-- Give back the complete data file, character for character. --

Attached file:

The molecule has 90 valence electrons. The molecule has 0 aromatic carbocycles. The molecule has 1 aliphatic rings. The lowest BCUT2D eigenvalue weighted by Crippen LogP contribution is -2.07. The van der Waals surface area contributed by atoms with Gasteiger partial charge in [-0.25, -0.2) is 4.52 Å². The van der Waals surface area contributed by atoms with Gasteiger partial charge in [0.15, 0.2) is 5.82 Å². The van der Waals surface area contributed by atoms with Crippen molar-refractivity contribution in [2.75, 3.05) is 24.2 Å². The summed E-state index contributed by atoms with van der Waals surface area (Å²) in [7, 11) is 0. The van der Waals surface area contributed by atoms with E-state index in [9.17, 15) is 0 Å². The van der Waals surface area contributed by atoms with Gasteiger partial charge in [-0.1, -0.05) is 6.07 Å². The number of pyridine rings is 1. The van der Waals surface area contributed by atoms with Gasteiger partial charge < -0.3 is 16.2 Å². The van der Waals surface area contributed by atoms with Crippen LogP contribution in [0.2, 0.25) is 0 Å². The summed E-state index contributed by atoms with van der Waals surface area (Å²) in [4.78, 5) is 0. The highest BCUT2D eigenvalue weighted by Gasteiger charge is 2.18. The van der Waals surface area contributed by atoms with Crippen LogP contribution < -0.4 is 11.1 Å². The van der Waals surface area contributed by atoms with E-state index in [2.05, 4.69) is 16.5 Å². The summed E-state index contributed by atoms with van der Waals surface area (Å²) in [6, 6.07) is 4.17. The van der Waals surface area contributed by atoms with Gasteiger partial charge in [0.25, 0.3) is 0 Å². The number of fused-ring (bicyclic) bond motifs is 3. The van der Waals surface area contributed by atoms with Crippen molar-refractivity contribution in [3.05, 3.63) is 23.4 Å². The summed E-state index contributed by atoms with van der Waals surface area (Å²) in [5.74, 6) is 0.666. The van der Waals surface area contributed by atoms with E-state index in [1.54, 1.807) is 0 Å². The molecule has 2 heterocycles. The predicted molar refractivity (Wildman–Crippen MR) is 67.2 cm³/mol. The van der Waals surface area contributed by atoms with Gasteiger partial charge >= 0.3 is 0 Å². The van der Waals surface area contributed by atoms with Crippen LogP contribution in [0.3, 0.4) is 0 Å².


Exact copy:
The molecule has 90 valence electrons. The molecule has 0 aromatic carbocycles. The molecule has 1 aliphatic rings. The lowest BCUT2D eigenvalue weighted by Crippen LogP contribution is -2.07. The van der Waals surface area contributed by atoms with Gasteiger partial charge in [-0.25, -0.2) is 4.52 Å². The van der Waals surface area contributed by atoms with Gasteiger partial charge in [0.15, 0.2) is 5.82 Å². The van der Waals surface area contributed by atoms with Crippen molar-refractivity contribution in [2.75, 3.05) is 24.2 Å². The summed E-state index contributed by atoms with van der Waals surface area (Å²) in [7, 11) is 0. The van der Waals surface area contributed by atoms with E-state index in [9.17, 15) is 0 Å². The van der Waals surface area contributed by atoms with Gasteiger partial charge in [-0.1, -0.05) is 6.07 Å². The number of pyridine rings is 1. The van der Waals surface area contributed by atoms with Gasteiger partial charge < -0.3 is 16.2 Å². The van der Waals surface area contributed by atoms with Crippen LogP contribution in [0.2, 0.25) is 0 Å². The summed E-state index contributed by atoms with van der Waals surface area (Å²) in [4.78, 5) is 0. The highest BCUT2D eigenvalue weighted by Gasteiger charge is 2.18. The van der Waals surface area contributed by atoms with Crippen LogP contribution < -0.4 is 11.1 Å². The van der Waals surface area contributed by atoms with E-state index in [2.05, 4.69) is 16.5 Å². The summed E-state index contributed by atoms with van der Waals surface area (Å²) in [6, 6.07) is 4.17. The van der Waals surface area contributed by atoms with Gasteiger partial charge in [0.25, 0.3) is 0 Å². The number of fused-ring (bicyclic) bond motifs is 3. The van der Waals surface area contributed by atoms with Crippen molar-refractivity contribution in [3.05, 3.63) is 23.4 Å². The summed E-state index contributed by atoms with van der Waals surface area (Å²) in [5.74, 6) is 0.666. The van der Waals surface area contributed by atoms with E-state index in [1.54, 1.807) is 0 Å². The molecule has 2 heterocycles. The predicted molar refractivity (Wildman–Crippen MR) is 67.2 cm³/mol. The van der Waals surface area contributed by atoms with Gasteiger partial charge >= 0.3 is 0 Å². The van der Waals surface area contributed by atoms with Crippen LogP contribution in [0.3, 0.4) is 0 Å².